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BMC Med Genomics. 2014 Apr 22;7:19. doi: 10.1186/1755-8794-7-19.

Testicular sex cord-stromal tumor in a boy with 2q37 deletion syndrome.

Author information

1
Department of Pediatrics, Graduate School of Medical Sciences, Kyushu University, Fukuoka 812-8582, Japan. ysakai22q13@gmail.com.

Abstract

BACKGROUND:

2q37 deletion syndrome is a rare congenital disorder that is characterized by facial dysmorphism, obesity, vascular and skeletal malformations, and a variable degree of intellectual disability. To date, common but variable phenotypes, such as skeletal or digit malformations and obesity, have been associated with the deleted size or affected genes at chromosome 2q37. However, it remains elusive whether 2q37 deletion per se or other genetic factors, such as copy number variations (CNVs), may confer the risk for the tumorigenic condition.

CASE PRESENTATION:

We report a two-year-old Japanese boy with 2q37 deletion syndrome who exhibited the typical facial appearance, coarctation of the aorta, and a global developmental delay, while lacking the symptoms of brachydactyly and obesity. He developed a sex cord-stromal tumor of the right testis at three months of age. The array comparative genome hybridization analysis identified an 8.2-Mb deletion at 2q37.1 (chr2:234,275,216-242,674,807) and it further revealed two additional CNVs: duplications at 1p36.33-p36.32 (chr1:834,101-2,567,832) and 20p12.3 (chr20:5,425,762-5,593,096). The quantitative PCRs confirmed the heterozygous deletion of HDAC4 at 2q37.3 and duplications of DVL1 at 1q36 and GPCPD1 at 20p12.3.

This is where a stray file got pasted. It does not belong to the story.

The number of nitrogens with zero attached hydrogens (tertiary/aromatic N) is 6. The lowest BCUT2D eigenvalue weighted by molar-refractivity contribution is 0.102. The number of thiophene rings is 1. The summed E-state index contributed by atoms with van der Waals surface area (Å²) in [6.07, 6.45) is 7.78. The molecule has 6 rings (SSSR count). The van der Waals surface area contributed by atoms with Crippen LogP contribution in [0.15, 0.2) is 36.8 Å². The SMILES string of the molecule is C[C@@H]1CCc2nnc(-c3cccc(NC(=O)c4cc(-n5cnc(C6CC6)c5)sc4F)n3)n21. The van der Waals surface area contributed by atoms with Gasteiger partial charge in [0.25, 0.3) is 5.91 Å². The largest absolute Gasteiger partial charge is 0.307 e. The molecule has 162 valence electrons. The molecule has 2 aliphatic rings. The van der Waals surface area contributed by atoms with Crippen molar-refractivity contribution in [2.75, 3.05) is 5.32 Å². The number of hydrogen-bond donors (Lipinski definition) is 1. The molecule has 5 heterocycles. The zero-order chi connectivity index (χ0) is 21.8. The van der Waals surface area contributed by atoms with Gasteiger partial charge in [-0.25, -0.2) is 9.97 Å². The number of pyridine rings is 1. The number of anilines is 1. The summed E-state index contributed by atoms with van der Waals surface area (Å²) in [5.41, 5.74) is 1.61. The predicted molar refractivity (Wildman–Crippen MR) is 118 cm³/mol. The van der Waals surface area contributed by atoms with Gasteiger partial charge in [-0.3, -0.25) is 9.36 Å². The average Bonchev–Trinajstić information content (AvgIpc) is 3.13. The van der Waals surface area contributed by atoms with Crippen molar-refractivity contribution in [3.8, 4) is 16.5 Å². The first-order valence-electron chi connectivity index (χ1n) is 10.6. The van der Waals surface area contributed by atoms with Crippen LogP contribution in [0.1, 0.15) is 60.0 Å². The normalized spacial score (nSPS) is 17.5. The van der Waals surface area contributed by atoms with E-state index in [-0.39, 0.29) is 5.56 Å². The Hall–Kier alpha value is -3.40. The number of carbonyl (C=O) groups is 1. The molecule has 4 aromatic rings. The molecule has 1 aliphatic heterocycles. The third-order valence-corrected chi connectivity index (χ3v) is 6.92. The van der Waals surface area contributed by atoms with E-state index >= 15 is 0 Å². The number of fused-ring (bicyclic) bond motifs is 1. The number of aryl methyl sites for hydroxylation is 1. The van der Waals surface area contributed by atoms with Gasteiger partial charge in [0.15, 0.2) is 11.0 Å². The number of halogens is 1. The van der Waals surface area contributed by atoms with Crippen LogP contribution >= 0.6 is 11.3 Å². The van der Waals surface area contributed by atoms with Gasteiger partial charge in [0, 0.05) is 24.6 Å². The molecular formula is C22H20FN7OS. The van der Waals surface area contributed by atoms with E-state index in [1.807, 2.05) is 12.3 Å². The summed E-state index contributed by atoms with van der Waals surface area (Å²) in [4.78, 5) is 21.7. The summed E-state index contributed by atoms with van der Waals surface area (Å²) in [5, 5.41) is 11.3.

CONCLUSION:

This study describes the unique phenotypes in a boy with 2q37 deletion and additional CNVs at 1p36.33-p36.32 and 20p12.3. The data provide evidence that the phenotypic variations and unusual complications of 2q37 deletion syndrome are not simply explained by the deleted size or genes located at 2q37, but that external CNVs may account at least in part for their variant phenotypes. Accumulating the CNV data for chromosomal disorders will be beneficial for understanding the genetic effects of concurrent CNVs on the syndromic phenotypes and rare complications.

PMID:
24755370
PMCID:
PMC4021669
DOI:
10.1186/1755-8794-7-19
[Indexed for MEDLINE]
Free PMC Article

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